Predicting health trends and planning relevant services can be challenging for pharmacy corporate leadership. From striving to improve medication adherence programs to providing better walk-in care services, pharmacies face numerous obstacles to achieving optimal health outcomes for their patients.

Incorporating targeted social determinants of health (SDOH) can uncover opportunities to improve health, patient engagement, and patient retention outcomes that might otherwise be missed. This valuable patient data aids pharmacy industry leaders in identifying opportunities to expand, optimize and innovate.

Improve Medication Adherence Programs & Walk-in Services

Social determinants of health are the conditions in which people are born, grow, live, work, and age that influence their likelihood to develop specific health conditions and provide potential barriers to care.

One way that SDOH data can help drive pharmacy planning is by improving medication adherence. Each pharmacy will have a list of patients due for script refills, but is it necessary to call or text each patient? How should resources be allocated to different patients? SDOH data can help prioritize the list, based on the best criteria for the desired outcome.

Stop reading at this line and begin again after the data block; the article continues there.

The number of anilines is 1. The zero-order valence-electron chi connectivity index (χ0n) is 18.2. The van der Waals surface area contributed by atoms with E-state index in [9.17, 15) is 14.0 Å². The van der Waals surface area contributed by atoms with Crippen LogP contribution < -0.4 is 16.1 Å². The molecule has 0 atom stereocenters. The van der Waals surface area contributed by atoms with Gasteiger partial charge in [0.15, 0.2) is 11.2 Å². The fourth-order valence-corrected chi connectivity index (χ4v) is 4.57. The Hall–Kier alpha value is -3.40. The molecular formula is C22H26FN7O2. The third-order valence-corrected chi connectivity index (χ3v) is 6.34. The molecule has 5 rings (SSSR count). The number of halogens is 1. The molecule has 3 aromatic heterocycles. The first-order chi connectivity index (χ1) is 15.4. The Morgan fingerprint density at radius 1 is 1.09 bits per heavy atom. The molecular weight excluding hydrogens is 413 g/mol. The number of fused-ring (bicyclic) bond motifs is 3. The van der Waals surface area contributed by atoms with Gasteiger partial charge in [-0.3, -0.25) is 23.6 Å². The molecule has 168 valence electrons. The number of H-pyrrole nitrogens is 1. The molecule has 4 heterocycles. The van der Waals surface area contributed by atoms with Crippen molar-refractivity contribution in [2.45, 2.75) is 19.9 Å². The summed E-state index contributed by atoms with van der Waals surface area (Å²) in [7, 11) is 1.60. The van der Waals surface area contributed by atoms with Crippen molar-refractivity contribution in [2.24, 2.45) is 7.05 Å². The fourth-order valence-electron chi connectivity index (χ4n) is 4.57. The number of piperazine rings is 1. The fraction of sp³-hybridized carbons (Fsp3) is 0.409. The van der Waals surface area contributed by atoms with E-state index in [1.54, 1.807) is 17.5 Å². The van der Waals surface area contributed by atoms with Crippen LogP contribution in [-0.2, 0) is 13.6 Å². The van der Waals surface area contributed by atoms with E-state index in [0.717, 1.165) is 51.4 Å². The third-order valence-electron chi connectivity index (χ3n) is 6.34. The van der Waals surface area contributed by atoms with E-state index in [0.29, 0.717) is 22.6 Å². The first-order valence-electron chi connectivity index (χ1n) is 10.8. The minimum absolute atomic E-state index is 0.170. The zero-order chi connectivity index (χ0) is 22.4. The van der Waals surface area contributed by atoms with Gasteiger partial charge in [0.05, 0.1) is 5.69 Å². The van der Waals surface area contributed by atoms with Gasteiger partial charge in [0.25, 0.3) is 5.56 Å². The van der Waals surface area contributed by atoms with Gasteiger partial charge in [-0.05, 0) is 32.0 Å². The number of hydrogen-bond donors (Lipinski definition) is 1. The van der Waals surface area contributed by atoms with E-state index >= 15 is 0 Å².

Pharmacies may provide discounts to use transportation services or simply connect patients with a transportation service. Automated texts can be pushed to patients whose prescriptions are due to be refilled. Also, more pharmacies have found it necessary to provide more robust patient care in the form of walk-in retail clinics. Social determinants data can provide guidance on where to locate those services.

With SDOH data, pharmacies can engage patients to improve health outcomes and meet quality standards in providing value-based care, allowing them to meet their patients where they are.

Why Not Clinical Data Alone?

Patient health is impacted every day by social, economic, and environmental factors. Medical care determines only 20% of overall health, according to County Health Rankings. Social, economic, and environmental factors determine 50% of overall health. A few examples:

  • Social isolation can increase risk of heart disease by 29% and stroke by 32%
  • Lower education levels are correlated with higher likelihood of smoking and shorter life expectancy
  • 75-90% of primary care visits are due to effects of stress, which also correlate with lower medication adherence. Money, work, and family responsibilities are the top 3 causes of stress.

In the pharmacy world, this understanding of patients’ everyday lives can shape programming on multiple levels. With this data, pharmacy organizations are better positioned to create new patient engagement programs that improve the overall care experience.

Learn more about how integrating social determinants of health insights improves medication adherence.